January 26, 2012
Jesus told a story of ten virgins, and immediately the modern listener may be distracted. When do we use the word virgin these days, except in the name of some company owned by Sir Richard Branson? Maybe we could hear the story better if we substitute another word. Jesus told a story about five wise and five foolish bridesmaids (see Matthew 25:1-13).
After thirty years of performing wedding ceremonies, I’ve witnessed many wedding parties. I’ve seen bridesmaids bring in so much stuff into the church building that one might suppose they planned to camp out for a week: food, water, soft drinks, clothes, make-up, hair dryers, irons, and ironing boards and who knows what else. They seem intent on being prepared for anything just like the scouts, because this is a special day. Only one time in three decades have I had a bridesmaid ask me for a safety pin, and then she was extremely apologetic because she had meant to bring some.
The first century, Jewish wedding ceremony was usually at the bride’s home. The general time of the wedding was known, but the exact time of the bridegroom’s arrival would be unknown. Following the ceremony, the wedding party would go in procession to the groom’s home for the wedding banquet. The bridesmaids would need their lamps (possibly wedding torches) for the nighttime processional to the wedding banquet.
I’ve told illustrations in sermons only to have someone come out, shake my hand, and tell me exactly the wrong point from the story. Jesus’ parable can suffer in the same way. I’ve been in many Bible classes where someone will ask, “Why couldn’t the virgins share?” The simple answer is that is not the point of this particular story. From a practical point of view, some have suggested that the wedding torch had a very short burn time before it needed more oil. In other words, there just wouldn’t have been enough oil to share. An attempt to share would have left the wedding party in the dark at some point along the trip to the wedding banquet and spoiled things for the bridge and groom. After all, we are always anxious for all the details to go just right at weddings, better five torches than no torches.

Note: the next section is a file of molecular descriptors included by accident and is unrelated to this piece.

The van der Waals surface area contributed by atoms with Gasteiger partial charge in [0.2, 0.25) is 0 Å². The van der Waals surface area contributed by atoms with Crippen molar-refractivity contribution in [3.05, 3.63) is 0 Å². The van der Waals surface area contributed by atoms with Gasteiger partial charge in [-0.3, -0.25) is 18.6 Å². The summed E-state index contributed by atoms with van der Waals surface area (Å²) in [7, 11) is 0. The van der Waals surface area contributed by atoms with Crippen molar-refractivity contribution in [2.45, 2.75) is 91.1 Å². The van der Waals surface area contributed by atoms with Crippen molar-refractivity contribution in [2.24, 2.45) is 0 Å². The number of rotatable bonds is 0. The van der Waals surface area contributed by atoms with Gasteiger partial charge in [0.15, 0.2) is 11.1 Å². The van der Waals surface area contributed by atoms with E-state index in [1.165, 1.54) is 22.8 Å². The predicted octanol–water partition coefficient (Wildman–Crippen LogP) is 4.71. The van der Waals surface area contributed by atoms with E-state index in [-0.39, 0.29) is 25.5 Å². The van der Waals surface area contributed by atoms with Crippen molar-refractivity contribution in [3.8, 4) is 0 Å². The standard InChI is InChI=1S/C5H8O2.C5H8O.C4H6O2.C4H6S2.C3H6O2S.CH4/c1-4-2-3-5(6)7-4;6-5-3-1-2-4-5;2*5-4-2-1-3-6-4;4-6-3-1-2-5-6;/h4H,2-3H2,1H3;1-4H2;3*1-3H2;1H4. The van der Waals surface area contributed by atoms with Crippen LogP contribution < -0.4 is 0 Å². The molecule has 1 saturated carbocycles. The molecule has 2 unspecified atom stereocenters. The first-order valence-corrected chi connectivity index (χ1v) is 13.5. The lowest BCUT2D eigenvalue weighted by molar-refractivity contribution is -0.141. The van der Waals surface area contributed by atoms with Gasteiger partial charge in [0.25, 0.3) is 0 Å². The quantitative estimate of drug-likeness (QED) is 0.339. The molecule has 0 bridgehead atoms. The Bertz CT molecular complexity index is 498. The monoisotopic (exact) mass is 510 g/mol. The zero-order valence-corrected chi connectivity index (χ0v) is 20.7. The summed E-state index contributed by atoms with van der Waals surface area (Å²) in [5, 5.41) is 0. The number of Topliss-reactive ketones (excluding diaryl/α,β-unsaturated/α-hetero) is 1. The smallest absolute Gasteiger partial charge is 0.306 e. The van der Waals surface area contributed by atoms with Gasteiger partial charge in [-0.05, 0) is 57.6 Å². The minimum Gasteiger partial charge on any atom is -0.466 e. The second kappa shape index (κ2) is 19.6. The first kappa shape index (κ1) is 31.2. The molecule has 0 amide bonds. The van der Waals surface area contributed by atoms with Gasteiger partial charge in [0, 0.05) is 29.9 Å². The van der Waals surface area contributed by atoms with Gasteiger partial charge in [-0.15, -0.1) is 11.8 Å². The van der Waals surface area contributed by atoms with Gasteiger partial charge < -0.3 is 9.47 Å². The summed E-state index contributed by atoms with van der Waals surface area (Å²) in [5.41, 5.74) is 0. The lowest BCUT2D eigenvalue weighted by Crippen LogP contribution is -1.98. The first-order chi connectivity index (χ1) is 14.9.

Five wise bridesmaids are prepared for the wedding. Five foolish bridesmaids are shockingly unprepared, and while they go to make themselves ready, they miss the wedding, are late for the reception, and find themselves permanently shut out. The story is about preparation for a special day The story is about the individual preparation that only each one of us can do for that special day of the Lord’s return. We do not know the day or the hour. Are you ready?
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Posted by Russell Holden
January 20, 2012
I was putting an appointment in my calendar one day, and I had the name of the place where I was to go but lacked the address. I like to put address and information on directions with the appointment, so I did what many people would do. I googled the name of the place. Google brought up the web site for the place I wanted, and I clicked to a very professional looking web site. It had all kinds of information on it. It had a description of the place, a photo, and a very nice history. In fact, it had everything but what I wanted to know — the address. The web site told me everything but how to get there.
Occasionally, we will receive a flyer for some event that commits the same error. The flyer will have a nice layout. It will contain information about the event, for example, who is speaking or what singing group will perform. It will give date and time and other important information, but it will omit the address.
It’s a very human failing. I can certainly relate to it. I’ve put together a flyer or two through the years as well as a few web sites too. You have all these things that you want to say, and unless you organize your thoughts a bit, you can leave out something important. I’ve experienced a proofreader’s second set of eyes pointing out something that I had missed.
I’m glad that the Lord does not have this human failing. On the night of his betrayal, Jesus speaks of the place he will prepare for his followers (John 14:1-3). This naturally leads to Thomas wondering about the directions: “Lord, we do not know where you are going. How can we know the way?” (John 14:5, ESV) Jesus gives this tremendous answer: “I am the way, and the truth, and the life. No one comes to the Father except through me. “(John 14:6, ESV) Yet, I must confess that we might still be perplexed if that was the only answer. This discussion leads to Jesus’ promise of the Holy Spirit. I think it contains a special promise to the apostles, the “you” of 14:26.
But the Helper, the Holy Spirit, whom the Father will send in my name, he will teach you all things and bring to your remembrance all that I have said to you. (John 14:26, ESV)